Despite being tantalisingly close to completion, a new chapter in India's judicial history was abandoned half-written with the Lok Sabha on Monday dropping impeachment proceedings against Calcutta High Court Judge Soumitra Sen. The Rajya Sabha had voted on August 18 to oust the judge but his smartly timed resignation — submitted to the President on Saturday, two days before the Lower House's scheduled debate and vote on the matter — effectively meant there was no one left for Parliament to impeach.
Since an earlier faxed resignation sent by Mr. Sen was deemed invalid, the Law Ministry on Sunday notified the handwritten resignation of the judge — an unusual procedure for persons holding constitutional posts — so as to end all speculation on his continuing judicial status.
After Law and Justice Minister Salman Khursheed informed the Lok Sabha of Justice Sen's resignation, which was accepted by President Pratibha Patil on Saturday, Speaker Meira Kumar sought the “sense of the House” to drop the proceedings against the judge. The members gave their consent by voice vote.
“Is it the sense of the House that we may not proceed with agenda item no. 12 [of Monday's business],” the Speaker asked the members.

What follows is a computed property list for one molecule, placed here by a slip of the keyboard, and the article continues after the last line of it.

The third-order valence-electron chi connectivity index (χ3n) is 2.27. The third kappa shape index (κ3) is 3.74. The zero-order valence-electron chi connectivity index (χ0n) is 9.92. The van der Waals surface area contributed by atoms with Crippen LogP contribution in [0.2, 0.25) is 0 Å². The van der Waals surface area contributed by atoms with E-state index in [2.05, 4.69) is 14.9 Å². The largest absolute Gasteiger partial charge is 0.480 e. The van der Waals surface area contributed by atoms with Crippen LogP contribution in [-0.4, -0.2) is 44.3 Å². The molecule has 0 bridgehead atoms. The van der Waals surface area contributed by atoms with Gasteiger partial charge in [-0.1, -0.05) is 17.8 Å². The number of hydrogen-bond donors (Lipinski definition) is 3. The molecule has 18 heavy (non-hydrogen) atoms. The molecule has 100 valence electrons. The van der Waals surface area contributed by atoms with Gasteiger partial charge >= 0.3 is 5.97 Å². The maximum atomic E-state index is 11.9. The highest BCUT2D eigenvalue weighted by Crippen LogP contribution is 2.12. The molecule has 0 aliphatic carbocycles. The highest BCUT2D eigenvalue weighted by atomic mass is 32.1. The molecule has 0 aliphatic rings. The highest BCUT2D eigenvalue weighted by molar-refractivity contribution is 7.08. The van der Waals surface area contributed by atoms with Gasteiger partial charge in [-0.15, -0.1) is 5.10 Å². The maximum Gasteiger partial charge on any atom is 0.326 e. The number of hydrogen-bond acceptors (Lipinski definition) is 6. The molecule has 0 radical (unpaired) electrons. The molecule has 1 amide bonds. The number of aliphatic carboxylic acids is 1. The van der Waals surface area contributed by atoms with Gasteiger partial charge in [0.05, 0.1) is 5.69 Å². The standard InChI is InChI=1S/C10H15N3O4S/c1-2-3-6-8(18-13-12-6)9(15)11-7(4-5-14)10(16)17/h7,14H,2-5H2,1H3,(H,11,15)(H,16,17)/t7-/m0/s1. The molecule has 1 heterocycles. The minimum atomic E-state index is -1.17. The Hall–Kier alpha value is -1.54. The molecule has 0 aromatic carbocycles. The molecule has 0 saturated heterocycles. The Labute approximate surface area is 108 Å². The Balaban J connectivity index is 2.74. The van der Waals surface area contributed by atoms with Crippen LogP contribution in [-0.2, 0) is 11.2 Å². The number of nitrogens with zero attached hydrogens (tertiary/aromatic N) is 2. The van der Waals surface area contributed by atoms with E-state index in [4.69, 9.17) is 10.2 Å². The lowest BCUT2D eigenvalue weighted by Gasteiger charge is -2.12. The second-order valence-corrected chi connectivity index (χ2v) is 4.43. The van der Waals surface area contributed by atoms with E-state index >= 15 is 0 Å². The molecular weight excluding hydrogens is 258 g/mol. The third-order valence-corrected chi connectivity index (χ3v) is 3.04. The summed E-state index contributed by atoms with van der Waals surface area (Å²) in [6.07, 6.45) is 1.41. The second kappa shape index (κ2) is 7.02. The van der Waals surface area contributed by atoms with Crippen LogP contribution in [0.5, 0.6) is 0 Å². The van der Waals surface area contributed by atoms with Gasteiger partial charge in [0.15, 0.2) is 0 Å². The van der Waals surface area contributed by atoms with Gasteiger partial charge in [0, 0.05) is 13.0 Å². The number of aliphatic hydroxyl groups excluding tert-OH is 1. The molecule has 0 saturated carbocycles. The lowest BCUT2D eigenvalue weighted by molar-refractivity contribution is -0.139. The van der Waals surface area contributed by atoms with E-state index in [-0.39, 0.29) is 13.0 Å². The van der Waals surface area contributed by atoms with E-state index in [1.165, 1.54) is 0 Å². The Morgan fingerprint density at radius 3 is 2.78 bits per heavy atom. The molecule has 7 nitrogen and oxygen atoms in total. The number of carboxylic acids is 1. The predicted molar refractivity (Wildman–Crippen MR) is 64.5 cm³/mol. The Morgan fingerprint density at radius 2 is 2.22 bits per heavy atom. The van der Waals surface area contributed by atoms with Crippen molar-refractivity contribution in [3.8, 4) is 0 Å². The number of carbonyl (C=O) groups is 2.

As per the agenda, the House had wanted to address to the President, through a motion, for the removal of the judge for — misappropriation of large sums of money, which he received in his capacity as Receiver appointed by the Calcutta High Court; and misrepresenting facts with regard to the misappropriation of money before the High Court.
Earlier in the day, Leader of the Lok Sabha and Finance Minister Pranab Mukherjee had hectic consultations with Mr. Khursheed, Parliamentary Affairs Minister Pawan Kumar Bansal and senior officials on the issue. The Speaker too had similar meetings with the government and the political parties.
Last month, Communist Party of India (Marxist) leader Sitaram Yechury moved the motion of impeachment in the Rajya Sabha against Justice Sen for misappropriating Rs. 33.23 lakh in a 1983 case when he was appointed Receiver by the High Court. When put to vote, 189 members supported the motion and 16 opposed it, after the judge, who was standing in the bar placed in the Upper House, mounted a strong defence.
Had he not resigned, the Lok Sabha would likely have delivered a similar verdict and Soumitra Sen would have become the first judge impeached by Parliament in India.